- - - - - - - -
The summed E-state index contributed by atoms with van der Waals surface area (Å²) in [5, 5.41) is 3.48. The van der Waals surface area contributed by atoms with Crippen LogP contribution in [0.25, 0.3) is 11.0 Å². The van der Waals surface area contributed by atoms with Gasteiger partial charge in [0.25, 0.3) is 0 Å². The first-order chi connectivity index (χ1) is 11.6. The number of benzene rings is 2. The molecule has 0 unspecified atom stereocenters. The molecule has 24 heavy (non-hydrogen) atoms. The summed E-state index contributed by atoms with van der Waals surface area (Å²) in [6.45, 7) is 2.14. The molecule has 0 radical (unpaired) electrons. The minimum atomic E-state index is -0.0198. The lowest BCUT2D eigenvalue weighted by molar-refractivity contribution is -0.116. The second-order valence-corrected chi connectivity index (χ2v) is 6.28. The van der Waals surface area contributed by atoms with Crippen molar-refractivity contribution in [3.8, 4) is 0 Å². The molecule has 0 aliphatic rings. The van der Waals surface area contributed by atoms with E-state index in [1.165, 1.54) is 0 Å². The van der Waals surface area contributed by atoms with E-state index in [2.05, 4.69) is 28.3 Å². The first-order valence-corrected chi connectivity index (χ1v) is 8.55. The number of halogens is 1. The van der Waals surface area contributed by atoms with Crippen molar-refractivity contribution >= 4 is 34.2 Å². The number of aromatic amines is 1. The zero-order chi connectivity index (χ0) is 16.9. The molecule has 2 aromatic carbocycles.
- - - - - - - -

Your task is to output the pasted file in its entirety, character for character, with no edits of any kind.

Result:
The summed E-state index contributed by atoms with van der Waals surface area (Å²) in [5, 5.41) is 3.48. The van der Waals surface area contributed by atoms with Crippen LogP contribution in [0.25, 0.3) is 11.0 Å². The van der Waals surface area contributed by atoms with Gasteiger partial charge in [0.25, 0.3) is 0 Å². The first-order chi connectivity index (χ1) is 11.6. The number of benzene rings is 2. The molecule has 0 unspecified atom stereocenters. The molecule has 24 heavy (non-hydrogen) atoms. The summed E-state index contributed by atoms with van der Waals surface area (Å²) in [6.45, 7) is 2.14. The molecule has 0 radical (unpaired) electrons. The minimum atomic E-state index is -0.0198. The lowest BCUT2D eigenvalue weighted by molar-refractivity contribution is -0.116. The second-order valence-corrected chi connectivity index (χ2v) is 6.28. The van der Waals surface area contributed by atoms with Crippen molar-refractivity contribution in [3.8, 4) is 0 Å². The molecule has 0 aliphatic rings. The van der Waals surface area contributed by atoms with E-state index in [1.165, 1.54) is 0 Å². The van der Waals surface area contributed by atoms with E-state index in [2.05, 4.69) is 28.3 Å². The first-order valence-corrected chi connectivity index (χ1v) is 8.55. The number of halogens is 1. The van der Waals surface area contributed by atoms with Crippen molar-refractivity contribution >= 4 is 34.2 Å². The number of aromatic amines is 1. The zero-order chi connectivity index (χ0) is 16.9. The molecule has 2 aromatic carbocycles.